Truly Nolen Pest Control has honored and celebrated the 50th anniversary of Bob Hartley, the company’s VP of safety and insurance.
Hartley has held multiple roles with the company, including general manager and district manager, since he started Jan. 9, 1970.
He was recognized for this milestone both in Orlando, Fla., at Truly Nolen’s 2020 Manager Meeting and in Tucson, Ariz., at a luncheon in his honor.
The 78-year-old Hartley first became familiar with Tucson, where Truly Nolen is headquartered, while serving as a radar technician in the U.S. Air Force, stationed on nearby Mt. Lemmon. After his honorable discharge in 1969, Hartley relocated to Tucson permanently and used a hiring agency to find employment. After a couple of temporary interviews, he had a 20-minute interview with Truly Nolen and was hired as a termite inspector on the spot. Hartley knew nothing about bugs when he was hired, but has since become an encyclopedia of knowledge about insects and rodents.
He was a close confidant of the late Truly David Nolen for 47 years until Nolen’s death in 2017, and remains on the executive board of the company.
“I first met Truly in the courtyard at our Speedway Blvd. office a few weeks after I was hired,” Hartley said. “He asked me what my name was. I told him, and he told me to call him Truly.”
From this initial meeting, a strong professional relationship began as well as a friendship. When Hartley first became a district manager, he stressed to Nolen the importance of each of his team members having proper eyewear, gloves, respirator and hard hat. “Truly rolled my idea out across the company, and eventually had me join the executive team focusing on safety, chemicals and vehicles,” he said.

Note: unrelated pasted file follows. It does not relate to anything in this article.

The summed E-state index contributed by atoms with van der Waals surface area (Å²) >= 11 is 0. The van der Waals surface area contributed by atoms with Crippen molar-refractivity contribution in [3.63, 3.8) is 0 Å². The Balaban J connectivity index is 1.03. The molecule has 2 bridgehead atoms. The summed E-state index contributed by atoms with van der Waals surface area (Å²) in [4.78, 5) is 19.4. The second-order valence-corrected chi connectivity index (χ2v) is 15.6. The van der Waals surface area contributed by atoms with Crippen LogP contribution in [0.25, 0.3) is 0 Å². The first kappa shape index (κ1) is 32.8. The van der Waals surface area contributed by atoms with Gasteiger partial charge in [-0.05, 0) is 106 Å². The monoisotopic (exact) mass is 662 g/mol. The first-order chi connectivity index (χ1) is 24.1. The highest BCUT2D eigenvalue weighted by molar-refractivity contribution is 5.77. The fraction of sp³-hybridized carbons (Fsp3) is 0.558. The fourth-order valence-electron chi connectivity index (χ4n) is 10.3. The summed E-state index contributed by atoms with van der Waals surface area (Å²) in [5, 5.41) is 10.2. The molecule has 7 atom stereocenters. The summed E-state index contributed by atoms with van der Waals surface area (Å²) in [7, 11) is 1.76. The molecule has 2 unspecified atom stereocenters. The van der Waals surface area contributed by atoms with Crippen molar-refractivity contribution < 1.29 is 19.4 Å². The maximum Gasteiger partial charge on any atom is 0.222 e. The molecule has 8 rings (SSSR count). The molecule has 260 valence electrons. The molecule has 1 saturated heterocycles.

Hartley has an extensive, wall-to-wall collection of rhinoceros trinkets and art pieces in his office, according to Toby Srebnik, Truly Nolen’s public relations and communications manager.
Hartley also found love in Tucson. He first met Susan Sealey, a termite dispatcher for Truly Nolen, in 1970, and asked if she would have a cup of coffee with him. He then realized he did not have any money in his pocket, so he asked her to borrow five dollars. Despite the unusual request, a true romance was born. “Susan was my soulmate and we spent 47 years together working, playing, and traveling,” Hartley said. “She was a truly beautiful person.” Sealey passed away in 2016.
When asked what advice he would give to someone in terms of remaining with a company for a long time regardless of the field, Hartley said, “To ensure longevity with any company, pick one that has high standards and impeccable integrity; then, be flexible and roll with the ups and downs sure to come!”
“Bob is someone that has always spoken his mind – and that is something my father always appreciated about him,” said Scarlett Nolen, Truly Nolen’s president. “Bob’s career evolution starting as a termite technician and growing to a VP and board member embodies the opportunities we hope our partners strive for.”